eric5037
Member

Are a lot of little projects better than a few bigger ones?

Hi, 

 

That's a question I've been asking myself for a long time so I have to ask here and see point of views. 

I have a great who gives me ongoing jobs. Those are little jobs (average of 50$). 

 

He's just given me 6 jobs and I've done 2, so I have 4 left. Let's say 200$.

 

What do you think is better? 4 contracts of 50$ or 1 contract of 200$?

 

I think that little ones are better. It's may be psychological like "you're doing a lot of jobs" but I tend to think that when they have to choose, clients will more likely choose someone, not only with a great JSS but with a lot of jobs.

 

In terms of JSS, I think it's absolutely the same but only if things go well. If they don't, it's easy to think that, for example, if a 80% of the work has been perfectly made but the remaining 20% fails, the private feedback could be awful and the JSS badly hurt (that depending of course on the number of jobs done until now). 

 

Basically, it's not a problem with that client because he asks me if I can do something, I run test and I tell him if I can and then I do the work with no contract at all (trust is key!) and when the job's done, I just send it to him asking him for what I consider a fair price.

 

What do you think?

 

8 REPLIES 8
petra_r
Member


@Eric B wrote:

That's a question I've been asking myself for a long time so I have to ask here and see point of views. 

I have a great who gives me ongoing jobs. Those are little jobs (average of 50$). 

 

He's just given me 6 jobs and I've done 2, so I have 4 left. Let's say 200$.

 

What do you think is better? 4 contracts of 50$ or 1 contract of 200$?


 It depends on your goal. I like sizeable and long term contracts, and take small fry (under $ 1000) for a change and if I really like what the client is after and by invite only, if I have spare time.

 

If your goal is big contracts then having a profile with only small stuff it might put the cllients with the big contracts off to see you work only on on small stuff.

 

If you like quick "get in and get out" contracts and your profile shown only long term relationships, clients with small contracts might feel you'd not look twice at them and their little contracts.

 

Personally I like switching it up.

Some small stuff, some huge stuff, some in between stuff.

 


Eric B wrote: he asks me if I can do something, I run test and I tell him if I can and then I do the work with no contract at all (trust is key!) and when the job's done, I just send it to him asking him for what I consider a fair price.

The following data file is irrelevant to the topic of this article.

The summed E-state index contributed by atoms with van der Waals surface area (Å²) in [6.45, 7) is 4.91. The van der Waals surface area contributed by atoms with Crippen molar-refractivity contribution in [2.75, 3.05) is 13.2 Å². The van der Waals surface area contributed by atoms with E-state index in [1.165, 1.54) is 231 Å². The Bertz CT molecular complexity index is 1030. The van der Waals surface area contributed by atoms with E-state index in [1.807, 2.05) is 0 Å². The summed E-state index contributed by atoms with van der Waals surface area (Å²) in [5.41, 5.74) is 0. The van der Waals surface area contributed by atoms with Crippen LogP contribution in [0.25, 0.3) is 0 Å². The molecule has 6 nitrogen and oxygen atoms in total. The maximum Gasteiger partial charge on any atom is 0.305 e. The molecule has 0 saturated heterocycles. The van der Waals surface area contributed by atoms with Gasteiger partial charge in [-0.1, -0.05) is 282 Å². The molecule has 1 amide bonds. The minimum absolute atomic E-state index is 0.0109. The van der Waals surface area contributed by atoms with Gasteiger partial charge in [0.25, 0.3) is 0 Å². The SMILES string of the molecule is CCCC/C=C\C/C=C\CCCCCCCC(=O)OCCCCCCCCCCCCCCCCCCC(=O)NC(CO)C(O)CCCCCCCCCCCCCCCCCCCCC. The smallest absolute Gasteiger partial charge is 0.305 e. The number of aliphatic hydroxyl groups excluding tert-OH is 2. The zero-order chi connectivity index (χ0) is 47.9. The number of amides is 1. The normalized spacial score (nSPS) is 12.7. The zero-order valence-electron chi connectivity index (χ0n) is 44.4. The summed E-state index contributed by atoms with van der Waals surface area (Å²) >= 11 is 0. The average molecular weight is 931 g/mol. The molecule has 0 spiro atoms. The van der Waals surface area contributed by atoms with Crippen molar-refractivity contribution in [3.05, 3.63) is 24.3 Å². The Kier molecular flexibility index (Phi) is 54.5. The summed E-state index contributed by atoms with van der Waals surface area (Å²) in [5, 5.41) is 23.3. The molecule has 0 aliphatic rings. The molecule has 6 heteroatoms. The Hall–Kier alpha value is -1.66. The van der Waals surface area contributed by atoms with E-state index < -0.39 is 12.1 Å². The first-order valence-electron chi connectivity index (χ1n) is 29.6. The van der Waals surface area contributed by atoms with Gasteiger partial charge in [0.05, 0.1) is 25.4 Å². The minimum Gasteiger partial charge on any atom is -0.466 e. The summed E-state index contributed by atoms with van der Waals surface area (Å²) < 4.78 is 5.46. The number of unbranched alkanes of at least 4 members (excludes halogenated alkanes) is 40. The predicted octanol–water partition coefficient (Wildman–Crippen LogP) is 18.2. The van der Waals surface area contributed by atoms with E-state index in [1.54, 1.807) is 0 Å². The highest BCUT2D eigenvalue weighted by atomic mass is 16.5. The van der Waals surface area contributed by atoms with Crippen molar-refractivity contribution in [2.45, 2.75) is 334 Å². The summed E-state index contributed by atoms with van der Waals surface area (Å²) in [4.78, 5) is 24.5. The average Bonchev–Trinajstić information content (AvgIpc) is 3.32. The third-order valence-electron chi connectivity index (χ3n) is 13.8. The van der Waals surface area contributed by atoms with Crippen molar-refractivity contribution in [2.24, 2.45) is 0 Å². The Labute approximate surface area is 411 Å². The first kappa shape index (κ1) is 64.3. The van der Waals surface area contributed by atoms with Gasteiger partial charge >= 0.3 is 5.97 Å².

That is nuts, no way to run a business and will bite you in the butt eventually.



Eric B wrote: he asks me if I can do something, I run test and I tell him if I can and then I do the work with no contract at all (trust is key!) and when the job's done, I just send it to him asking him for what I consider a fair price.

 That is nuts, no way to run a business and will bite you in the butt eventually.


With little contracts, it shouldn't be a big deal! I wouldn't do that with big contracts.

That being said, it works perfectly with that client.


@Eric B wrote:


That being said, it works perfectly with that client.


 Until it doesn't 😉

 


@Petra R wrote:

@Eric B wrote:


That being said, it works perfectly with that client.


 Until it doesn't 😉


 Smiley LOL yeah! well, if it happens, I willl have lost 50$, not the end of the world!

Eric, I recently learned the hard way that small jobs are probably safer than one with many milestones. After completing a large number of milestones to client satisfaction -- otherwise, he wouldn't have kept adding milestones -- we had a disagreement about the last, so the client closed the contract and rated me on the last milestone essentially, and my JSS took a hit, but I learned a lesson.

__________________________________________________
"No good deed goes unpunished." -- Clare Boothe Luce


@John K wrote:

Eric, I recently learned the hard way that small jobs are probably safer than one with many milestones. After completing a large number of milestones to client satisfaction -- otherwise, he wouldn't have kept adding milestones -- we had a disagreement about the last, so the client closed the contract and rated me on the last milestone essentially, and my JSS took a hit, but I learned a lesson.


 Thanks, John. It's very good to know!

 

This is what I was talking about before: bad private feedback for just 1 bad milestone. 

Does not cost the client any more money to create a new contract instead of a new milestone.

 

I don't like the idea that my success or failure with one milestone might reflect poorly on a bunch of previously concluded successful milestones.

 

So I rarely work multi-milestone contracts. I prefer each milestone to be its own contract.


@Preston H wrote:

Does not cost the client any more money to create a new contract instead of a new milestone.

 

I don't like the idea that my success or failure with one milestone might reflect poorly on a bunch of previously concluded successful milestones.

 

So I rarely work multi-milestone contracts. I prefer each milestone to be its own contract.


Thanks, Preston. 

Creating new projects doesn't cost more money, just a little bit of work, not a lot!!

 

multi-milestones contracts are to be avoided because it's what you're saying (and you're not the only one!): I don't like the idea that my success or failure with one milestone might reflect poorly on a bunch of previously concluded successful milestones.

 

Will the client think: that 5th milestone has not been done correctly so I will make a private feedback with a 4. I don't think so.